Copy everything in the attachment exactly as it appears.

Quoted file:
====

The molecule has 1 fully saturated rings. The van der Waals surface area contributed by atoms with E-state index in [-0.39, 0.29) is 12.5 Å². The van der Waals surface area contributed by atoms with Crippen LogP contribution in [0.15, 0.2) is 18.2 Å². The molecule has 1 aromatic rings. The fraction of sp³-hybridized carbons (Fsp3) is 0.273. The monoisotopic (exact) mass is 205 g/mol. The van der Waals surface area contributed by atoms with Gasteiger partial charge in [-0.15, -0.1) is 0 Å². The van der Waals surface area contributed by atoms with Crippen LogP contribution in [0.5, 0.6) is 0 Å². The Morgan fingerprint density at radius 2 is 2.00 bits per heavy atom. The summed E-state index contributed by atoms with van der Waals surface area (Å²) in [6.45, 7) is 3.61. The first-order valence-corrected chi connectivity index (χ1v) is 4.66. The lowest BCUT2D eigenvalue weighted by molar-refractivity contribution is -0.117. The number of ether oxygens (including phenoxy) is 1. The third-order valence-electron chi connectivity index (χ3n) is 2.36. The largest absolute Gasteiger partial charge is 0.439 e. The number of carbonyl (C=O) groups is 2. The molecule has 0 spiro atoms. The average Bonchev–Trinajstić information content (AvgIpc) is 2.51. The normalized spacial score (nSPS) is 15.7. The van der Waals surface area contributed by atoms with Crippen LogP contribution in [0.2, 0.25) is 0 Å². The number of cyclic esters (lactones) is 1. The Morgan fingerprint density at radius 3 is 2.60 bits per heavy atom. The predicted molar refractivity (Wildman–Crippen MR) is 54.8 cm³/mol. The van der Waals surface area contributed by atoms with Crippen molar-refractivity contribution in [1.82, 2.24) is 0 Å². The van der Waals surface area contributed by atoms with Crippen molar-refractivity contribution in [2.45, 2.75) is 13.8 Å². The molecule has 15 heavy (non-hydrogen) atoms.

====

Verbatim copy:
The molecule has 1 fully saturated rings. The van der Waals surface area contributed by atoms with E-state index in [-0.39, 0.29) is 12.5 Å². The van der Waals surface area contributed by atoms with Crippen LogP contribution in [0.15, 0.2) is 18.2 Å². The molecule has 1 aromatic rings. The fraction of sp³-hybridized carbons (Fsp3) is 0.273. The monoisotopic (exact) mass is 205 g/mol. The van der Waals surface area contributed by atoms with Gasteiger partial charge in [-0.15, -0.1) is 0 Å². The van der Waals surface area contributed by atoms with Crippen LogP contribution in [0.5, 0.6) is 0 Å². The Morgan fingerprint density at radius 2 is 2.00 bits per heavy atom. The summed E-state index contributed by atoms with van der Waals surface area (Å²) in [6.45, 7) is 3.61. The first-order valence-corrected chi connectivity index (χ1v) is 4.66. The lowest BCUT2D eigenvalue weighted by molar-refractivity contribution is -0.117. The number of ether oxygens (including phenoxy) is 1. The third-order valence-electron chi connectivity index (χ3n) is 2.36. The largest absolute Gasteiger partial charge is 0.439 e. The number of carbonyl (C=O) groups is 2. The molecule has 0 spiro atoms. The average Bonchev–Trinajstić information content (AvgIpc) is 2.51. The normalized spacial score (nSPS) is 15.7. The van der Waals surface area contributed by atoms with Crippen LogP contribution in [0.2, 0.25) is 0 Å². The number of cyclic esters (lactones) is 1. The Morgan fingerprint density at radius 3 is 2.60 bits per heavy atom. The predicted molar refractivity (Wildman–Crippen MR) is 54.8 cm³/mol. The van der Waals surface area contributed by atoms with Crippen molar-refractivity contribution in [1.82, 2.24) is 0 Å². The van der Waals surface area contributed by atoms with Crippen molar-refractivity contribution in [2.45, 2.75) is 13.8 Å². The molecule has 15 heavy (non-hydrogen) atoms.